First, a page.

In 2011 I came to this village, Novolisino, where Dad was living. I had been there a couple of times previously. His neighbour walked out and greeted me by saying, 'You know what? If you stay here now, both of you are done with. If, on the other hand, you leave and never come back, he might just make it'. I don't know why but I got really scared. I fled and didn't think about it for five years. This long forgotten memory has only recently resurfaced, the memory that he stayed there. All this time I have been thinking about him like he just didn't exist.

I went there the day before yesteday. I woke up thinking that I just had to go there. The people I knew are no longer there, their windows are simply boarded up. The flat where my father used to live has a new door, it has clearly been renovated, there is an expensive car in front of the windows. No one answers the bell next door. The local police office has moved somewhere. When I went to the local administration they just shrugged and said, 'You know how people die here? They die and we're the last ones to find out'.

So I know nothing about my family in the end. I have a big brother. He's my half-brother, on my mother's side, and he also went missing at some point. He was still with us when we were living with my grandmother. At some point he just got fed up with all this alcohol, so he told my dad, 'Look, if you don't quit, I'm off!'

So Dad told him to bugger off. He once tried getting in touch with me when I was in jail. I received a message from him, apparently he said something like 'You have such and such there, I'm his brother, I say hello'. It's very likely that he's still alive.

I came to Nochlezhka in 2011. Valentina Marianovna, a social worker, looked at me in a funny way when she heard my surname. I am telling her something and she goes, 'Hey, your mum registered you at Nochlezhka back in 1992'. It turned out that when I was born, my mum and my granny didn't get on too well: my granny and dad were registered at the flat in Vosstania Street but my granny refused to register me or my mum there. But you had to register children somewhere, so my mum brought me to Nochlezhka. It was on Sinopskaya Embankment back then. She registered herself, too.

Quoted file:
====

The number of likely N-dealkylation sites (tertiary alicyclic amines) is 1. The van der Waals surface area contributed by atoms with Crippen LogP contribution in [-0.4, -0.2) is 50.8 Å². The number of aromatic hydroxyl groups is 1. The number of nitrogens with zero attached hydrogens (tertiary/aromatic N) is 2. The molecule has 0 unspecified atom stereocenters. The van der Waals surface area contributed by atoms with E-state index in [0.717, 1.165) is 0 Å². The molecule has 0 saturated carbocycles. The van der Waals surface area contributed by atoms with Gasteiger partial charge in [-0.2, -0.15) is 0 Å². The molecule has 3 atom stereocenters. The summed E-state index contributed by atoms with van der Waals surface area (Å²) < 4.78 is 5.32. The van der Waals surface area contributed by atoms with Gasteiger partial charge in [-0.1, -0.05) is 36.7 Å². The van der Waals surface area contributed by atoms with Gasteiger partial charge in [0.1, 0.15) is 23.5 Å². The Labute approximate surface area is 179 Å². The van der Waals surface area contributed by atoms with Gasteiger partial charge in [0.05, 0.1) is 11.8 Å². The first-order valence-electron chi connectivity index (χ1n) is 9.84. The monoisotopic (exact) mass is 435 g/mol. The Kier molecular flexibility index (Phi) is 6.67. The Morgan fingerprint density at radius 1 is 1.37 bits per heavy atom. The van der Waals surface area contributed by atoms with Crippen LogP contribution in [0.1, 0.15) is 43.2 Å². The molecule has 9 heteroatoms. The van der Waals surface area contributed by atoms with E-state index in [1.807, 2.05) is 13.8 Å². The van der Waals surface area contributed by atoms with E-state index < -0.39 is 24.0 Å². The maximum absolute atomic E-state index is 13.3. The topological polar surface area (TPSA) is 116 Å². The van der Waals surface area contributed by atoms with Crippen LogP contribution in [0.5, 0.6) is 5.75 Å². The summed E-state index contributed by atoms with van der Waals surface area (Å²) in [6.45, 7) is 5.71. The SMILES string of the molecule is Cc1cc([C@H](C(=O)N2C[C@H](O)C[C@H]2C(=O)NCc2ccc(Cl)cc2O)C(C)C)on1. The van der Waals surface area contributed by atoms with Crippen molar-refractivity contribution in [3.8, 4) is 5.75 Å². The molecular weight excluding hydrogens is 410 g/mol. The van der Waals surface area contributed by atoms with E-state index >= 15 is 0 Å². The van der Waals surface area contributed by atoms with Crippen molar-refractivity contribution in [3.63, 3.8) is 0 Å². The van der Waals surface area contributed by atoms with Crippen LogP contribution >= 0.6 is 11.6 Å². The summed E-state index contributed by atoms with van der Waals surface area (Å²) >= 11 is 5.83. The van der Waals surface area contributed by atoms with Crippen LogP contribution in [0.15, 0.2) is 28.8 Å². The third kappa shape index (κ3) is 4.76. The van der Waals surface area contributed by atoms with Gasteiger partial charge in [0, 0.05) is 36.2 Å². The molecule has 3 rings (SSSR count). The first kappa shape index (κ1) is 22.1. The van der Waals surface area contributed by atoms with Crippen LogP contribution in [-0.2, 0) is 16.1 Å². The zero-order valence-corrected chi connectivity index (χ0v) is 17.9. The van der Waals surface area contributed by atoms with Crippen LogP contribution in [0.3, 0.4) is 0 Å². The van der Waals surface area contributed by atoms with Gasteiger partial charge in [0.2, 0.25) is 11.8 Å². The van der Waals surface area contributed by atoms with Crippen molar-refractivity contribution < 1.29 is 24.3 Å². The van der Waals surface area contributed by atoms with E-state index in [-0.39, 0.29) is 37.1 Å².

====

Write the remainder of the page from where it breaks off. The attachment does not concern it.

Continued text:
I have never in my life had a registered permanent residence. I have never had an ID. I have been trying to get it for over a year. I have restored my identity, proved that I am who I am and applied for citizenship. I waited for half a year. I was then told that I had been granted citizenship and it had been sent to me for a signature. I received the application and a refusal on the grounds of some missing certificates.

I spent three years in rehabilitation centres. I ended up managing one of them. I earned no money, I just tried to help people in one way or another. This helped me to live, it gave me a sense of being useful.

Interviewed by Nastya Ryabtseva for Takie Dela

Photography by Artem Protsyuk/SCHSCHI for Takie Dela

    4,5 months

    An average period of time spent by a homeless person at the shelter

    56 116 rubles

    Average cost of bringing a homeless person to stable life

Help Nochlezhka

Stories of other wards